- Posted September 25, 2012 by
Guatemala's orphans languish in limbo
Close to 5,000 children were adopted by American parents in 2006 alone. That year, Guatemala, a country that ranks 66th in terms of population became second only to China in the number of intercountry adoptions.
Then in 2007, after a series of reports revealed irregularities in Guatemala’s adoptions process, including child sex and organ trade, the Guatemalan government put an indefinite end to international adoptions. That left hundreds of children stranded, including the cases that became known as the Guatemala 900, whose adoptions were in process when the ban came into place.
But, without a place to go, that number has grown. Today there are about 6,000 children stranded in orphanages in Guatemala, according to UNICEF. They are growing up in 267 orphanages—their chances of being adopted growing slimmer every day. Only three of those orphanages are government-owned and supported.
The other 264 orphanages operate thanks to donations from individuals, volunteers, and foundations such as Mike’s Angels.
What went wrong?
Until the ban, adopting a child from Guatemala had been relatively easy.
Notaries handled adoptions without government involvement, following a 1977 decree, the Regulatory Law of Notary Proceedings in Matters of Voluntary Jurisdiction (ley de Asuntos Notariales de Jurisdicción Voluntaria, decreto 54).
But high demand from foreign parents--and the large fees they were willing to pay to adopt a child—tempted some less-scrupulous Guatemalans to get into the adoptions business.
“There were many cases of stolen children who were being sold through adoptions; cases of sexual abuse, child pornography, and even traffic of organs. There were even cases of false documents and false DNA tests,” said Ileana Iveth Marticorena Ramos, a lawyer in the Child and Adolescent Defender Unit [Unidad Procuradora Niñez y Adolescencia], which is part of Guatemala’s Procuradoría General de la Nación (PGN, the equivalent to the U.S. Attorney General’s office).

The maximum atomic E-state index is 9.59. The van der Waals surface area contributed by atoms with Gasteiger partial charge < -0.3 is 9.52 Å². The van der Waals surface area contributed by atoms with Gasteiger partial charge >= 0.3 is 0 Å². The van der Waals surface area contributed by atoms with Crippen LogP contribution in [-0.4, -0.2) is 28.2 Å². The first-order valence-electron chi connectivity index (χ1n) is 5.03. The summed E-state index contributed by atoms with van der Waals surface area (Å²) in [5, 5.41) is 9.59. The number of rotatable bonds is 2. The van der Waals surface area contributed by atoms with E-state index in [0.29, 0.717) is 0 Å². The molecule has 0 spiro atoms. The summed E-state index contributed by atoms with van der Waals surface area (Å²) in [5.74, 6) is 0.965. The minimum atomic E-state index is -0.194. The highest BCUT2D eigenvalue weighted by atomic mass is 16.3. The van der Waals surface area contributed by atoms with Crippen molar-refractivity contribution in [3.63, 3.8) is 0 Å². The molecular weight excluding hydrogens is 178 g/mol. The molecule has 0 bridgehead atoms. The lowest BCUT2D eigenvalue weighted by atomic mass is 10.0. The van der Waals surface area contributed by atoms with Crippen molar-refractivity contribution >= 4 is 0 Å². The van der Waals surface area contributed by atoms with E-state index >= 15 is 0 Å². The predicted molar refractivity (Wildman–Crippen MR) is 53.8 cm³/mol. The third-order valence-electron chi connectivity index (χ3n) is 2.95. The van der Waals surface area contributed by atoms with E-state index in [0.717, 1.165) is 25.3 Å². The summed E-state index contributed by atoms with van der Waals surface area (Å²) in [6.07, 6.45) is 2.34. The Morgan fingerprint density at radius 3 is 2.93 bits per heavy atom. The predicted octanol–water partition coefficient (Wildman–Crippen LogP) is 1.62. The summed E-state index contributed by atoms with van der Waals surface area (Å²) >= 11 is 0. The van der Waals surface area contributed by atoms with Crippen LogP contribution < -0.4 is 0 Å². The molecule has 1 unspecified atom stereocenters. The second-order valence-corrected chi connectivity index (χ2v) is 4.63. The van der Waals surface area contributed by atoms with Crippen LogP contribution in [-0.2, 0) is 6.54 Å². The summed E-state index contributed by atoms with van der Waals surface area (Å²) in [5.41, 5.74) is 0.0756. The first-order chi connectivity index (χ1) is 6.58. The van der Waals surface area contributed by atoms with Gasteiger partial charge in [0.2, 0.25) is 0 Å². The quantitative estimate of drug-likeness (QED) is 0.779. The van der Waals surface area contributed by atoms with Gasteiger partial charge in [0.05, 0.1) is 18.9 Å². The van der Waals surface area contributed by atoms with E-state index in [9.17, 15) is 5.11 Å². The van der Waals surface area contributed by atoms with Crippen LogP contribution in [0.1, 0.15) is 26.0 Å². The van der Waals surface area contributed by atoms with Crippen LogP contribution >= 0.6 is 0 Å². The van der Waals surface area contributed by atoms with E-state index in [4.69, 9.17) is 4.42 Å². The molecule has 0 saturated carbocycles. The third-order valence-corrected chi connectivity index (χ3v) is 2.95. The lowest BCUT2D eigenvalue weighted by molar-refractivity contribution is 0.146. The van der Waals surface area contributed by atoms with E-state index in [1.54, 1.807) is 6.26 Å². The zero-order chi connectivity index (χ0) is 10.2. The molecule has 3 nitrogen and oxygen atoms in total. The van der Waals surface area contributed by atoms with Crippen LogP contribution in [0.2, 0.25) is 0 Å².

“The adoptive parents, acting in good faith, would receive a Guatemalan child,” she explained. “After having them for many years, they’d find out that the children had not been given up for adoption voluntarily by their biological parents but that they had been stolen; they were victims of child trade.”
International adoptions by American parents must follow the standards for intercountry adoptions defined by the 1933 Hague Convention on Adoption. The U.S. signed on the Convention in 1994, and its directives went into full force in 2008.
Guatemala also signed the Convention in 2007. However, according to UNICEF, “Guatemala does not yet have the institutional conditions to allow international adoptions from the country.”
The ball is in Guatemala’s court now, UNICEF says. “It is up to Guatemala to decide when to open intercountry adoption–once safe and transparent processes are in place. And it is up to the U.S. when to accept children from Guatemala for intercountry adoption.”
The new law has created a bureaucratic paralysis, as three government groups now oversee child abandonment and placement cases resulting in a situation so desperate that a Guatemalan judge who spoke only on background described it as “llora sangre”—it cries blood.
A U.S. Senator’s involvement
From the U.S. side, Senator Mary Landrieu (D-La.) has been involved in finding a resolution to what is known as "transition cases," the children who had been on a path to being adopted by an American family when the 2008 Guatemala law went into effect and banned international adoptions. These became known as the Guatemala 900, although by now the number of cases has come down to 150-200—largely thanks to Sen. Landrieu’s involvement.
A case widely reported in the news in early September as a possible opening of adoptions from Guatemala involved one of those children who had been left in legal limbo. What is important about that case is that it was the first to be processed under the government of Guatemala's “acuerdo process” established a year ago to provide a legal path forward for previously stalled transition cases, according to Sen. Landrieu’s office.